Dividend taxes for expats in CH with fiscal residence in EU country

Hi dear community. Wondering how many of you are in the following scenario and how is the tax policy in this case for expats in Switzerland.

  • working and living in Switzerland
  • fiscal residence in an EU country (so fiscal residency not moved to CH, since I own property in my birth country, where I also have the permanent passport domicile)
  • permit B owner in CH (5 years)

In this case, my state declared that I am 100% fiscal resident in my country (RO) and all taxes apply according to the double taxation treaty between RO-CH. Which means:

  • gains from rent property in RO are taxed in RO
  • gains from income in CH (salary) is taxed in CH

In this case, how would the dividend taxes apply and where should these be declared?

Thank you.

Sorry, but if this is true, you are a taxable resident in Switzerland.

The property outside of Switzerland means you might own money to the country of your residence.

Finally, even being on a B permit, owning more than a certain amount of wealth means you might need to do a full tax declaration to the Swiss authorities (in Zurich, it is 85’000 CHF if I remember). I would take contact with the tax office of your Gemeinde asap to clarify your situation.


But it could be that wealth of this property is taxed in CH, and you may still have to declare this income in CH (but pay no taxes on it if you prove you paid it in RO.


If you live and work full-time in Switzerland, I expect Switzerland to be your primary tax residence and you have to pay income taxes here on your worldwide income, with the exception of foreign real estate. Romania will likely require you to pay taxes for the rental property (and less likely also for citizenship). However, your primary tax residence would still be Switzerland and thus, securities and their dividends would be fully taxable in Switzerland (just like your salary). You have to declare them in the regular Swiss tax declaration (assuming you have to fill one out). Dividends are normally not taxable in another country solely because you have real estate there. However, I don’t know whether Romania has some unusual rules in this regard.

You also have to declare the value and income of foreign real state in the regular Swiss tax declaration (again assuming you have to fill one out). It should not be taxable for income or wealth tax purposes in Switzerland, however, it does impact the tax rate.

I.e. in the tax declaration/software you will calculate two values for both net income and wealth. One is the total taxable, which includes foreign real estate. And the other one is ‘taxable in Switzerland’, which doesn’t include foreign real estate (but still includes securities/dividends). The former is used to calculate your tax rate (satzbestimmend) but the tax rate is then multiplied only with the ‘taxable in Switzerland’ (steuerbar) amount to calculate the taxes you have to pay here.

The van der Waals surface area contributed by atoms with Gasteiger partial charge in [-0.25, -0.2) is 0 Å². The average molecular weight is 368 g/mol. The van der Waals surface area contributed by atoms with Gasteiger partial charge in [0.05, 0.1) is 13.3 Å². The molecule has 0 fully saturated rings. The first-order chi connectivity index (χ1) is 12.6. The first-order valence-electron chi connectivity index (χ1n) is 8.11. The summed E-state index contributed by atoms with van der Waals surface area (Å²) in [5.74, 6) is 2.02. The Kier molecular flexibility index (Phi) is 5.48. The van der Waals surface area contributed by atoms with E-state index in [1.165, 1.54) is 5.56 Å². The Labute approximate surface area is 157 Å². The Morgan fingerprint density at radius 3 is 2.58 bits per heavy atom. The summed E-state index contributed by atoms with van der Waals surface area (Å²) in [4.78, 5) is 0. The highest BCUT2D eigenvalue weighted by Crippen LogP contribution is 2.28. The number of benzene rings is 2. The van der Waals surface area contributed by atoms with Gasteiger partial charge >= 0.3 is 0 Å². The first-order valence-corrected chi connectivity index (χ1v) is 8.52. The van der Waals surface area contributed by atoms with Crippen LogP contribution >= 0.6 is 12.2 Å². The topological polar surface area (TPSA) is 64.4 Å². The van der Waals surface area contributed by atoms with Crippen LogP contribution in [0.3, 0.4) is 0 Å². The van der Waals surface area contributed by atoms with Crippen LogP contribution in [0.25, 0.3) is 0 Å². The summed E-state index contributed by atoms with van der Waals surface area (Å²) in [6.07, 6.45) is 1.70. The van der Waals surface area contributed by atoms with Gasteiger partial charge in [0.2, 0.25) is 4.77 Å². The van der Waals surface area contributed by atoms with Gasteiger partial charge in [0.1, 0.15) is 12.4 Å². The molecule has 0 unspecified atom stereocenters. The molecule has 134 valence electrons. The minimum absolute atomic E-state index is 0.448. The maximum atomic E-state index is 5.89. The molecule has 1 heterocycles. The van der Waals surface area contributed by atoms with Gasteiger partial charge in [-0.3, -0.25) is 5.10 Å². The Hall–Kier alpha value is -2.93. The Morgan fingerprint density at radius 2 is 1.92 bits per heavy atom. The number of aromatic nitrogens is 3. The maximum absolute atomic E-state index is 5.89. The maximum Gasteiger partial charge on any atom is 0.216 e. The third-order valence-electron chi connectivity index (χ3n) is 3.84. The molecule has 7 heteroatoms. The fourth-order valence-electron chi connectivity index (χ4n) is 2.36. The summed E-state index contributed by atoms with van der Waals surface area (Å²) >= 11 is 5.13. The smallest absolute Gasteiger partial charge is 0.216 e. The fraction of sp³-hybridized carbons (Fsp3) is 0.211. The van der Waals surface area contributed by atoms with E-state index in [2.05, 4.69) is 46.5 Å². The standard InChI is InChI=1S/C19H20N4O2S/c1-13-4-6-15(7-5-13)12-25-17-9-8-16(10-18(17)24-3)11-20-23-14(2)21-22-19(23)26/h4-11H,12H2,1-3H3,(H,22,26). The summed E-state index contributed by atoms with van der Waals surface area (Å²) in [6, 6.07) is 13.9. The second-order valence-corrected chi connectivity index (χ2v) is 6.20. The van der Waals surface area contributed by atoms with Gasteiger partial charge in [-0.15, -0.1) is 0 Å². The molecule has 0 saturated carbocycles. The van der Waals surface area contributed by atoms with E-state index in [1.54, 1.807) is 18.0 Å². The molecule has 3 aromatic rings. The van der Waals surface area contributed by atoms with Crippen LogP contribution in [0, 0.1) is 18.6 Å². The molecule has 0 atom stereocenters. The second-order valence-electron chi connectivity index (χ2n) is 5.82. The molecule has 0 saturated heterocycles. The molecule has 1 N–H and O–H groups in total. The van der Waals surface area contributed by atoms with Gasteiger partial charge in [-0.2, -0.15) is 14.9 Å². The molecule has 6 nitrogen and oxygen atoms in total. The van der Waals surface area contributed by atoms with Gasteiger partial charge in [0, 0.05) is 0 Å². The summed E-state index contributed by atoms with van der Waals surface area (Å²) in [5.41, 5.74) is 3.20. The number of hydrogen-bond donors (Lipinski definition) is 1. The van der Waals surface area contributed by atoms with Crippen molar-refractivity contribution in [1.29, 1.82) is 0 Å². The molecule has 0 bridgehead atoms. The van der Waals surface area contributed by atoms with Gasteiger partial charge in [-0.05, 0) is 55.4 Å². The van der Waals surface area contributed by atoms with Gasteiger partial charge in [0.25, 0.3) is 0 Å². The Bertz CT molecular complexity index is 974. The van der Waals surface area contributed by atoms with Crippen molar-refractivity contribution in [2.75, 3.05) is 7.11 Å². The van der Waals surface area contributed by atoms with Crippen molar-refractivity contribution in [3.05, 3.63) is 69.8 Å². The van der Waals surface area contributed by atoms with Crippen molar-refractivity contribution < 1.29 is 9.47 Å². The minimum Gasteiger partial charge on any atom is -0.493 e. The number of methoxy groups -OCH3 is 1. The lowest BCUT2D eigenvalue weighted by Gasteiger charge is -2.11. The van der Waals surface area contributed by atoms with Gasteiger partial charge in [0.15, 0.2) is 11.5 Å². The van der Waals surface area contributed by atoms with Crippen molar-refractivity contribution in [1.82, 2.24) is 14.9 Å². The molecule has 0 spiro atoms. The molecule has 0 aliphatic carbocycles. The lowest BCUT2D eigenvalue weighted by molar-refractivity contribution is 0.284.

Thank you first of all for your answer Jay. This is the thing… Because I own property in my home country, RO established my fiscal residency there and tax liability there… Regardless where you work/ stay, you could have fiscal residency in another place. But this makes paying the dividend gain tax hard because I am not sure where to pay it. In Ro you don’t pay tax on dividends only when you sell. I might need to talk to an international fiscal advisor.

If you live in Switzerland pretty sure you’re tax resident there and not in RO (though as other pointed out you’re likely still liable to taxation on your real estate properties).

There’s a DTA between Romania and Switzerland so it should be a clear cut case: Fedlex


I filled up in RO documents to move to CH my fiscal residency, but since I own property there, I got back a statement saying that I am still a RO resident and I have full tax liability in RO. It’s seems wrong to me, since I live in CH. And it makes my dividend tax hard to identify where it should be declared and paid.

Unless you come back often, have close family there, etc. Art 4, 2. a) should apply and you’re a resident of CH and therefore are taxed there except for real estate.

Maybe send them the Romanian version of the DTA.


Did you argue and prove that to the Romanian tax authority?

I.e., job in Switzerland, salary in Switzerland, how much time you’re spending in Switzerland, etc.?